If Bannerghatta was released in theaters, I am sure at least one guy in the audience would have screamed at the idiot hero for not speaking up. Bannerghatta wants to feel like a mysterious thriller. But it has no clue about what to become eventually. In the beginning, they have placed certain horror elements to make us feel that this is some sort of spooky road movie. Then it becomes this kidnapping thriller, and how it ends eventually is in a pretty lame way.
So Bannerghatta is built around this central character named Ashiq. We are not given many details about his life. We get this picture from the phone conversations that he has a wife and kid, and the relationship isn’t smooth. He also has some financial liabilities, and the guy isn’t that clean. When the story happens, he is traveling in his Omni van to deliver something. And during that journey, he gets a call from his sister saying she got late after her interview in Bangalore, and the call ended abruptly, making it clear for Ashiq that something wrong has happened. What we see in the movie is Ashiq using all his contacts to know about the status of his sister.
When your sister is in some sort of trouble, and you are waiting for her call and the night patrol police take your phone away, what would anyone with basic common sense do? Tell them the truth to get the phone back, right? But our hero here is acting like he is about to give a birthday surprise to police officers by just saying, “please give me the phone, sir. It’s important”. Writers Arjun and Gokul want to create tension. But their writing has no regard for the common sense of the viewer. At the beginning of the movie, you have the hero narrating a creepy story to his son over the phone, and once you finish the movie, you won’t even find a genuine reason for those pointless detours in a film that wasn’t even 90 minutes long.
Directed by Vishnu Narayanan, Bannerghatta doesn’t have clarity. It’s almost like the team decided to go behind a micro-budget concept of a single character road movie. Personally, I am a sucker for such concepts. But here, the writers have an idea about the tension they want to create, but they don’t know how to reach that point. The purpose of the road trip of the hero has a role in the story. But again, if Ashiq had used common sense and told the police why exactly he was there, he wouldn’t have faced any of these issues. The efforts of the makers to make this irresponsible and sloppy guy a sacrificing figure made me do a facepalm.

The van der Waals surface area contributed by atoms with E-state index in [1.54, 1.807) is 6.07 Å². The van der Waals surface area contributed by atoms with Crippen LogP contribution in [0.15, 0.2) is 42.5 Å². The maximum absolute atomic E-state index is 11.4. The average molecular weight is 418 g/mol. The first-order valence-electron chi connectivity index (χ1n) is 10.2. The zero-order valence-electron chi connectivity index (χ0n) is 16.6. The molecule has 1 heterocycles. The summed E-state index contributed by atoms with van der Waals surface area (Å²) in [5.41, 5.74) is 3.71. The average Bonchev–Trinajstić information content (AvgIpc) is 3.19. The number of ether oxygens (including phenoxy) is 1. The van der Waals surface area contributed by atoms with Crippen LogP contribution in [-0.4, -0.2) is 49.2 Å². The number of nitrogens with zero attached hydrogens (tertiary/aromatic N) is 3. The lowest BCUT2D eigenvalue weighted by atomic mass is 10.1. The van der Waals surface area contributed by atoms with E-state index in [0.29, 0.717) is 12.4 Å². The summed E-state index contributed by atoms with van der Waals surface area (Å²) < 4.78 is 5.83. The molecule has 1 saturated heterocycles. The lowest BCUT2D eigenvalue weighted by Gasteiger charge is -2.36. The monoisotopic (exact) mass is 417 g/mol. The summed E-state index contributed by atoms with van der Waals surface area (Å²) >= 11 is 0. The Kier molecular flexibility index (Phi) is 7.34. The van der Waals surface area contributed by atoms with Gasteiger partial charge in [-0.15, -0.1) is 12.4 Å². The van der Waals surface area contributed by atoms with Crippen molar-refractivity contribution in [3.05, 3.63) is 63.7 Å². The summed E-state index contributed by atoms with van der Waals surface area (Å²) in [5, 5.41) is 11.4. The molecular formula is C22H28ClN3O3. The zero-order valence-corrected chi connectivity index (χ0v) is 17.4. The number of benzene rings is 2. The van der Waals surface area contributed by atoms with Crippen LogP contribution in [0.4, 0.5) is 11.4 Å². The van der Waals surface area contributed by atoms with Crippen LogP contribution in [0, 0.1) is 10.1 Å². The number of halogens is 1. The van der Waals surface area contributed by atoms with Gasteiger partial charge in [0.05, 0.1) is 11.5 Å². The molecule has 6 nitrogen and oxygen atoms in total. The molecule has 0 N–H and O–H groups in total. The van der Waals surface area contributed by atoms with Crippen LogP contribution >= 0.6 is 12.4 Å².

Karthik Ramakrishnan is very stiff in terms of expressions and dialogue delivery. The movie wants us to feel some sort of empathy towards this character. Perhaps that’s why they included the storytelling track and the concerns of a brother in the tale. But the stale performance of the leading man just doesn’t help the script that is already clueless about building a gripping narrative.
There are movies that have used their limitations to the best by working on the craft in the making. But Bannerghatta makes its limitations an excuse to deliver mediocre content. When I look at the movie in totality, I don’t even feel it would have worked as a short film. And the fundamental issue is that beyond the idea of placing the central character on a journey, there is no layering or aim to this wannabe thriller.
At the beginning of the movie, you have the hero narrating a creepy story to his son over the phone, and once you finish the movie, you won't even find a genuine reason for those pointless detours.
Green: Recommended Film
Orange: Okay, Watchable, Experimental Films
Red: Not Recommended